Given our culture’s growing propensity to focus on the fearful and horrific aspects of Halloween, Americans living outside the Southwest tend to get a little weirded-out by the joyous and playful way in which our Mexican neighbors celebrate the Day of the Dead. Somehow, such activities as families picnicking on the freshly spruced-up graves of their forebears and feeding small children candies and cakes shaped like skulls strike us as more macabre than they really are.
Actually, there are two succeeding Days of the Dead in Mexico, reflecting the fusion of the ancient Aztec festival of the goddess Mictecacihuatl, the Queen of the Underworld, with two Christian holy days that fall on November 1 and 2: All Saints’ Day and All Souls’ Day. Mexicans remember deceased children on November 1, Día de los Angelitos (Day of the Little Angels) and adults on November 2, Día de los Muertos or Día de los Difuntos (Day of the Dead). Preparations actually begin a day earlier, with extensive cleaning and decorating of homes as well as gravesites, plus cooking and baking of festive foods to make the spirits of departed family members feel welcome.
To the minds of people growing up in this and other Latin American cultures, there’s nothing creepy about the idea of inviting the dead into your home to eat the spiritual essence of the delicacies set out and listen to surviving family members reminiscing and making jokes about their dearly departed. These beneficent ghosts appreciate the attention and don’t take offense even when a family member mocks them by reciting a calavera (Spanish for “skull”), a humorous epitaph in verse that recalls their personality quirks and foibles. Personal altars bedecked with pictures and memorabilia of the dead loved one are set up to induce them to pay a visit, and everyone joins in the fun. Death, the festival seems to declare, is not a state to be dreaded by any means.
Some particularly creative examples of Day of the Dead personal altars are among the works to be exhibited at Unison Arts & Learning Center’s new gallery installation, which opens this Friday, November 4 with a reception running from 5 to 7 p.m. Artists whose works will be shown include Annie O’Neill, Michael Lalicki, John Bridges, Iya Battle, Serena Depero and Stevenson Estime. Admission is free, and the exhibition will stay up until November 20.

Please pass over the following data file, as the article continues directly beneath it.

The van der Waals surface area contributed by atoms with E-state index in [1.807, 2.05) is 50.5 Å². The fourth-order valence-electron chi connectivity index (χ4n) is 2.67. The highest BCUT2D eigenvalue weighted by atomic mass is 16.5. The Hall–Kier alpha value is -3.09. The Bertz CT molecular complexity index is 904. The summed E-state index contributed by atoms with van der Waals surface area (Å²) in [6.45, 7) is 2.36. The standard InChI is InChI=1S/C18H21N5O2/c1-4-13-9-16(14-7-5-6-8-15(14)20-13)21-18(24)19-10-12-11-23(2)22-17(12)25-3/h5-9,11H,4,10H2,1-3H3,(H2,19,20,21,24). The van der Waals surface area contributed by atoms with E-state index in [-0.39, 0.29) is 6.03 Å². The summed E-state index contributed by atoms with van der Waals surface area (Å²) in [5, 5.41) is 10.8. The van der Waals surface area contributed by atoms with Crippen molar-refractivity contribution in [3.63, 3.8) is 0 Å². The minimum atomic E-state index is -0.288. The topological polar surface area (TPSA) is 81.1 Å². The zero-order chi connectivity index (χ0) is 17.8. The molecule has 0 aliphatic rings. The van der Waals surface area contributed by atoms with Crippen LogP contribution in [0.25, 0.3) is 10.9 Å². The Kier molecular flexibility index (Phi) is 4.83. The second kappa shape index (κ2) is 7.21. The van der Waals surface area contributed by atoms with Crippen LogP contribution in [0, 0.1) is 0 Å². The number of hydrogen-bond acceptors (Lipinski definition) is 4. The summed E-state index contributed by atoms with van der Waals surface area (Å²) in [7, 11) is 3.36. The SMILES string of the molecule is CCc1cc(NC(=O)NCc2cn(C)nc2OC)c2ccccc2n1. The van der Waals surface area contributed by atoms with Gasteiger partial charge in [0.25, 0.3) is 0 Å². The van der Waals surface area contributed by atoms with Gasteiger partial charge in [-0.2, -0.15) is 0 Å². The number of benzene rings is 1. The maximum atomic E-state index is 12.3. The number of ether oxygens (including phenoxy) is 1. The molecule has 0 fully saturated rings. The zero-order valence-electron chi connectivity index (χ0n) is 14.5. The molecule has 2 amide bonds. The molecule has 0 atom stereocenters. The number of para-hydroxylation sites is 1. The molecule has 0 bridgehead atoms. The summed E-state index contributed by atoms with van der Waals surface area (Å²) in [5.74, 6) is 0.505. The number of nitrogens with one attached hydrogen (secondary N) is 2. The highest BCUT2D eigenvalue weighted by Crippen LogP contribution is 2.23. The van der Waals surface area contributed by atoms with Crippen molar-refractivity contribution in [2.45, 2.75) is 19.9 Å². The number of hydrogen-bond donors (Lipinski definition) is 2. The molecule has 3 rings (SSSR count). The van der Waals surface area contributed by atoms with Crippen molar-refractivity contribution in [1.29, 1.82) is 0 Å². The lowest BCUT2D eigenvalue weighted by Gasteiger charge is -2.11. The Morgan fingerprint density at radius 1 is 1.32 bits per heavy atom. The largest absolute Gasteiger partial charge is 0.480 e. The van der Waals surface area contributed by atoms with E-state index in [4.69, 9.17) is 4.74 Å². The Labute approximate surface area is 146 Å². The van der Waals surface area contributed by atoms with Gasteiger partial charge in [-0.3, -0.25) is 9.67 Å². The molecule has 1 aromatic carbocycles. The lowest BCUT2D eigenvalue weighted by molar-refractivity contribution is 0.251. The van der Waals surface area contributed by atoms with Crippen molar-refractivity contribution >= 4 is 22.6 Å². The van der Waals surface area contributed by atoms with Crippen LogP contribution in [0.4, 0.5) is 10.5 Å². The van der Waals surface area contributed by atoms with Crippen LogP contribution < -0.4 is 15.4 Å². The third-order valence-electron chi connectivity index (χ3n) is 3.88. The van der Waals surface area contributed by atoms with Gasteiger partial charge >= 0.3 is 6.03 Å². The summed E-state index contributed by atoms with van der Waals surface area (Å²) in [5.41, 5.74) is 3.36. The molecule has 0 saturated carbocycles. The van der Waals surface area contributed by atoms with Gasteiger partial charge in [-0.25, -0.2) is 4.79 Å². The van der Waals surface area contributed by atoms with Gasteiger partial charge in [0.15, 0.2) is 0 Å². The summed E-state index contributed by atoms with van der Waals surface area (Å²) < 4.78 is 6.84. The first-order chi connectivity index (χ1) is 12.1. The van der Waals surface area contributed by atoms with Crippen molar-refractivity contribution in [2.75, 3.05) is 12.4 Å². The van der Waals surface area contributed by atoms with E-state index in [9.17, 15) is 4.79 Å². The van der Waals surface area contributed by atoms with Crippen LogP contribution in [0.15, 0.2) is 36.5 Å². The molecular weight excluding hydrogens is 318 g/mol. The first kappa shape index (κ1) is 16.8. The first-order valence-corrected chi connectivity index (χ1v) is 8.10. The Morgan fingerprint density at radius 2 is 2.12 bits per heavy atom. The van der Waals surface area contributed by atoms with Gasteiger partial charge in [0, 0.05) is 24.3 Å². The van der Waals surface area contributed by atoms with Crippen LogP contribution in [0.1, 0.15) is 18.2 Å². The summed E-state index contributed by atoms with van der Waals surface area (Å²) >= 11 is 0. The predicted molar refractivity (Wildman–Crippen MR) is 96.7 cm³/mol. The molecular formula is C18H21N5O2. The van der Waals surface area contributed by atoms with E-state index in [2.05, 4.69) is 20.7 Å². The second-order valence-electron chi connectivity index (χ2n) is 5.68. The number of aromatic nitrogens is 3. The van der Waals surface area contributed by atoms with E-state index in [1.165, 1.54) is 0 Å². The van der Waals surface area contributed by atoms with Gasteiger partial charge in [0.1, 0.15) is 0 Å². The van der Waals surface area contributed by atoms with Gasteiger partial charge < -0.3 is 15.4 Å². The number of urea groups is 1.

The next day, Saturday, November 5 at 8 p.m., the Unison Theater will pull out all the stops with a multimedia extravaganza celebrating Día de los Muertos in high style, albeit a few days late (the Veil will remain thin this time of year, and the spirit world still more accessible than usual). The Woodstock-based ensemble Dance Monks will interweave traditional music, ancient Spanish texts and Mexican legends with contemporary dance in a performance called Postcards from Mexico, choreographed to a slideshow of projected images by photographer Sebastian Belaustegui, author of Guardianes del Tiempo.
Consisting of Rodrigo Esteva, a Mexican choreographer, and Mirah Moriarty, who trained for the US Junior Olympics Gymnastics Team, Dance Monks have taught and performed throughout the US, Mexico and abroad at venues including New York’s Joyce Theater and Lincoln Center Out-of-Doors, Washington DC’s Kennedy Center, Vermont’s Flynn Center for the Performing Arts and the National University of Mexico. Their style blends acrobatics, modern dance and tai chi into a colorful, visually exciting yet deeply reverential form of contemporary dance.
Following the performance of Postcards from Mexico, Unison will host a Mexican-themed party with traditional home-cooked Mexican delicacies and drink. Live music will be provided by Radio Jarocho, a New York City-based band devoted to the son, jarocho and fandango traditions from southern Veracrúz. The entire event is made possible thanks to support from the Mexican Cultural Institute of New York and local business sponsors Kimlin Propane, John DeNicolo, CPA, Bella Terra Apartments, Water Street Market and Hudson Real American Whiskeys.
Tickets for the performance, with dance party and food included, cost $25 general admission and $20 for Unison members at the door, $2 less with pre-purchase. To order, call (845) 255-1559 or visit www.unisonarts.org/programs/Postcards-from-Mexico.html. Unison is located at 68 Mountain Rest Road on the outskirts of New Paltz, a little west of the Wallkill River crossing. Come have some fun, and invite your favorite muertos to come along!